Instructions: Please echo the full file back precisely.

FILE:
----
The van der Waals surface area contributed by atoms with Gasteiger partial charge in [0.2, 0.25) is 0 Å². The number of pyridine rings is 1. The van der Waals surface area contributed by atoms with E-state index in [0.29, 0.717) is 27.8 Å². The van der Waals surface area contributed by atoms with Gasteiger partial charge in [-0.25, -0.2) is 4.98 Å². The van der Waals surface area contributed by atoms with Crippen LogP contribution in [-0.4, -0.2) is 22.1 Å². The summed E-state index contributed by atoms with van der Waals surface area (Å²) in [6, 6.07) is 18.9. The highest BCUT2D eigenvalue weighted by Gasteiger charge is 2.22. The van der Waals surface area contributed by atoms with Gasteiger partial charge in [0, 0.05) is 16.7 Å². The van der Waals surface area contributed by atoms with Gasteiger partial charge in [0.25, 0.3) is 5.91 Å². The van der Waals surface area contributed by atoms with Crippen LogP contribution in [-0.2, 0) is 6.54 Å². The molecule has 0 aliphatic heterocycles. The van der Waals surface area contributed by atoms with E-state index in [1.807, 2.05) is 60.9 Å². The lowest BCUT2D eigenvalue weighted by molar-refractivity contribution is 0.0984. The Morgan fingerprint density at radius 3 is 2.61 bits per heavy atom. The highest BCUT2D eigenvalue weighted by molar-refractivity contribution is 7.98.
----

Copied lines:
The van der Waals surface area contributed by atoms with Gasteiger partial charge in [0.2, 0.25) is 0 Å². The number of pyridine rings is 1. The van der Waals surface area contributed by atoms with E-state index in [0.29, 0.717) is 27.8 Å². The van der Waals surface area contributed by atoms with Gasteiger partial charge in [-0.25, -0.2) is 4.98 Å². The van der Waals surface area contributed by atoms with Crippen LogP contribution in [-0.4, -0.2) is 22.1 Å². The summed E-state index contributed by atoms with van der Waals surface area (Å²) in [6, 6.07) is 18.9. The highest BCUT2D eigenvalue weighted by Gasteiger charge is 2.22. The van der Waals surface area contributed by atoms with Gasteiger partial charge in [0, 0.05) is 16.7 Å². The van der Waals surface area contributed by atoms with Gasteiger partial charge in [0.25, 0.3) is 5.91 Å². The van der Waals surface area contributed by atoms with Crippen LogP contribution in [-0.2, 0) is 6.54 Å². The molecule has 0 aliphatic heterocycles. The van der Waals surface area contributed by atoms with E-state index in [1.807, 2.05) is 60.9 Å². The lowest BCUT2D eigenvalue weighted by molar-refractivity contribution is 0.0984. The Morgan fingerprint density at radius 3 is 2.61 bits per heavy atom. The highest BCUT2D eigenvalue weighted by molar-refractivity contribution is 7.98.